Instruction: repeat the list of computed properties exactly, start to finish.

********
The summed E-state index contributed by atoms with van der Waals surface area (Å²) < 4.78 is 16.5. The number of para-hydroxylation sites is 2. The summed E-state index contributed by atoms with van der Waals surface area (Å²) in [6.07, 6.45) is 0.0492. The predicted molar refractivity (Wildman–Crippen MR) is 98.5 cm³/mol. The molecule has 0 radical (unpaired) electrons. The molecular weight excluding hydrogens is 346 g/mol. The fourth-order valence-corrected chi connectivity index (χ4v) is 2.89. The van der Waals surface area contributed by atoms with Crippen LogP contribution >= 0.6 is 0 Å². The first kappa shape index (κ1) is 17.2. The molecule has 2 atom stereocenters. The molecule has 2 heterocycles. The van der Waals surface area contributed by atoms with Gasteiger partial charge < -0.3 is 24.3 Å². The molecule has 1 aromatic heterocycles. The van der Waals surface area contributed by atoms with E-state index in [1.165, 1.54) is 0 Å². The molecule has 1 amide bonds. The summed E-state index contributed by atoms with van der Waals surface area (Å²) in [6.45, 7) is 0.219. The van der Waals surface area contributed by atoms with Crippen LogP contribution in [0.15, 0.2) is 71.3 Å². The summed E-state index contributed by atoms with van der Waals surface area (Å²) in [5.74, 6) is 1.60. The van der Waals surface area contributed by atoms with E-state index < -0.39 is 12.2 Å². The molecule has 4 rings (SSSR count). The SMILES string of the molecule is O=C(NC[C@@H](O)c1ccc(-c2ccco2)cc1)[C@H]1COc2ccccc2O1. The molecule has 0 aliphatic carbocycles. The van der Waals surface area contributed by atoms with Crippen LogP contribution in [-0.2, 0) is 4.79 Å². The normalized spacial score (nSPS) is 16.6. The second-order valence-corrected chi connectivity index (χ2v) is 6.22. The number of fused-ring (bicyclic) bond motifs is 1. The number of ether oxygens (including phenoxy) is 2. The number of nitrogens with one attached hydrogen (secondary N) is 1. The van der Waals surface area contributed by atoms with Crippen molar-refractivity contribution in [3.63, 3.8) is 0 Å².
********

The summed E-state index contributed by atoms with van der Waals surface area (Å²) < 4.78 is 16.5. The number of para-hydroxylation sites is 2. The summed E-state index contributed by atoms with van der Waals surface area (Å²) in [6.07, 6.45) is 0.0492. The predicted molar refractivity (Wildman–Crippen MR) is 98.5 cm³/mol. The molecule has 0 radical (unpaired) electrons. The molecular weight excluding hydrogens is 346 g/mol. The fourth-order valence-corrected chi connectivity index (χ4v) is 2.89. The van der Waals surface area contributed by atoms with Crippen LogP contribution >= 0.6 is 0 Å². The first kappa shape index (κ1) is 17.2. The molecule has 2 atom stereocenters. The molecule has 2 heterocycles. The van der Waals surface area contributed by atoms with Gasteiger partial charge < -0.3 is 24.3 Å². The molecule has 1 aromatic heterocycles. The van der Waals surface area contributed by atoms with E-state index in [1.165, 1.54) is 0 Å². The molecule has 1 amide bonds. The summed E-state index contributed by atoms with van der Waals surface area (Å²) in [6.45, 7) is 0.219. The van der Waals surface area contributed by atoms with Crippen LogP contribution in [0.15, 0.2) is 71.3 Å². The summed E-state index contributed by atoms with van der Waals surface area (Å²) in [5.74, 6) is 1.60. The van der Waals surface area contributed by atoms with E-state index < -0.39 is 12.2 Å². The molecule has 4 rings (SSSR count). The SMILES string of the molecule is O=C(NC[C@@H](O)c1ccc(-c2ccco2)cc1)[C@H]1COc2ccccc2O1. The molecule has 0 aliphatic carbocycles. The van der Waals surface area contributed by atoms with Crippen LogP contribution in [-0.2, 0) is 4.79 Å². The normalized spacial score (nSPS) is 16.6. The second-order valence-corrected chi connectivity index (χ2v) is 6.22. The number of fused-ring (bicyclic) bond motifs is 1. The number of ether oxygens (including phenoxy) is 2. The number of nitrogens with one attached hydrogen (secondary N) is 1. The van der Waals surface area contributed by atoms with Crippen molar-refractivity contribution in [3.63, 3.8) is 0 Å².